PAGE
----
Dr. Rufus Glasper
Dr. Rufus Glasper is from a family of six brothers and a sister. He left his hometown Chicago and came to Arizona with his family in 1986. It was a cultural shock to find a sparse population of Blacks and it was rare to see another black person then. He came to work for the Maricopa County Community Colleges where there were few black administrators. Glasper was the first operating deputy to be hired there. Since being here, he has seen growth and changes in the Valley. Other Blacks have arrived taking over prominent roles at the helm of various corporations.
His dad, who was a businessman, was his role model. “Was not the best businessman,” said Dr. Glasper, “nonetheless he inspired me.” Another real inspiration was the experience he suffered from the words of an adviser. Glasper had hopes of becoming a teacher, but chose to study business instead when he read an evaluation his adviser had written “that he was glad that Rufus had decided to teach in the inner city schools of Chicago, because he doubted that Rufus would make it in the highly demanding business world.” That comment inspired him to prove this man wrong. With Bachelors and Masters degrees at twenty-seven years old, and a healthy black beard, no one knew how old he was. Rufus Glasper used these things to his advantage and using his knowledge, ability, and faith he went on to become the Director of Financial Planning and Budgeting for the Chicago Public schools. Like Nelson Mandela who exemplified strength, endurance and the ability to survive, Dr. Glasper believed that right would prevail.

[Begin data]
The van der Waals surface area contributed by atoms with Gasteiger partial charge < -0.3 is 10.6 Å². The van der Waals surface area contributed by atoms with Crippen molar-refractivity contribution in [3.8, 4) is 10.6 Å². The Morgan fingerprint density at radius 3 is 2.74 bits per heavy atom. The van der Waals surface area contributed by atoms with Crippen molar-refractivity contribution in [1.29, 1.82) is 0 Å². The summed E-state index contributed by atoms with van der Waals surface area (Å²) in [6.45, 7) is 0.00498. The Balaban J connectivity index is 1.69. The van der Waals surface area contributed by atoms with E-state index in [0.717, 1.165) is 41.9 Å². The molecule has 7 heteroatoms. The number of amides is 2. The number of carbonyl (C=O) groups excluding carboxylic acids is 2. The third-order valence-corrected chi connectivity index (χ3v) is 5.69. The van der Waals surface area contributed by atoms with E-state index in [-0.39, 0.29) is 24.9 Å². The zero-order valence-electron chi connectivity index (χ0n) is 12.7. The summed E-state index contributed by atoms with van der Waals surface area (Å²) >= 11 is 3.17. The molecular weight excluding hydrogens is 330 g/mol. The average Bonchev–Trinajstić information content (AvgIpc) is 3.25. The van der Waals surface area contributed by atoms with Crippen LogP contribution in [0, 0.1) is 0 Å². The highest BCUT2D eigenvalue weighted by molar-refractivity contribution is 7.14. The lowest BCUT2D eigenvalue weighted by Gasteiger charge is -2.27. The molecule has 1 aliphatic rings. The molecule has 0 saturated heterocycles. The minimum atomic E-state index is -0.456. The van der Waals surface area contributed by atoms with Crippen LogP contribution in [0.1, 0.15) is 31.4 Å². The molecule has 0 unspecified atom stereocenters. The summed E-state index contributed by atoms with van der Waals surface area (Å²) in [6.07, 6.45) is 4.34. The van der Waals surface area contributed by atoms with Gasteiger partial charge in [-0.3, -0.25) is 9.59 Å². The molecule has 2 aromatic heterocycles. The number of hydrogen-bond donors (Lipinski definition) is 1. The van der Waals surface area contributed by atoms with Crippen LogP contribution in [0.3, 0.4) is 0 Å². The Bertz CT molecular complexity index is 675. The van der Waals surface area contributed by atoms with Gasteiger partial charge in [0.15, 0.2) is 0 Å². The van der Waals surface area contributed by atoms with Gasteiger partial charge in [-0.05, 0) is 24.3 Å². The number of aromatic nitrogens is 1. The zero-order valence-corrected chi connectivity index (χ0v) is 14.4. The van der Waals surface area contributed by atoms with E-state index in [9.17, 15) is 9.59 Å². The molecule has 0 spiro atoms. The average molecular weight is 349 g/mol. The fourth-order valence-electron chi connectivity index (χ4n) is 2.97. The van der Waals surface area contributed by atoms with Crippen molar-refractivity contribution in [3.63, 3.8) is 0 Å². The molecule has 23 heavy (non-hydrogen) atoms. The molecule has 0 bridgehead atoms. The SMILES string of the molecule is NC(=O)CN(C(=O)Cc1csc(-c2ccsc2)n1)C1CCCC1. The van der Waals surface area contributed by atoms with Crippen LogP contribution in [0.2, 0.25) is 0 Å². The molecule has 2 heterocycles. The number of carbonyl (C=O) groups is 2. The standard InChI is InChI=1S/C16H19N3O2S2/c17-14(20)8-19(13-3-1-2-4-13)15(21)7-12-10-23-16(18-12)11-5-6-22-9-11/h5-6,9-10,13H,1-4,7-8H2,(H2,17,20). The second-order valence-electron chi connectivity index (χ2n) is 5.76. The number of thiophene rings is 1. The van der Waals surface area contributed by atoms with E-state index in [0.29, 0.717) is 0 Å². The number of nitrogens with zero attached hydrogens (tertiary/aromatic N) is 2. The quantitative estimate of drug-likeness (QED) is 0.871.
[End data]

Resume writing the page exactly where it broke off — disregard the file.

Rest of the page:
Dr. Glasper has done his share of marching for the Martin Luther King cause. His other civic duties include being an active member on several boards such as the Maricopa County Hospital Health Systems, the Phoenix Urban League and the NAACP. Among his many awards, Glasper received the Roy Wilkins Award for leadership, hard work and dedication to the ideals of the NAACP and the Kellogg Foundation Fellowship in Community College Leadership.
My message to young people is “Believe in yourself. You don’t need to know everything, but you need to be able to ask a question and have a network to go to for the answers and be willing to listen to them.”
© Lyda Y. Harris
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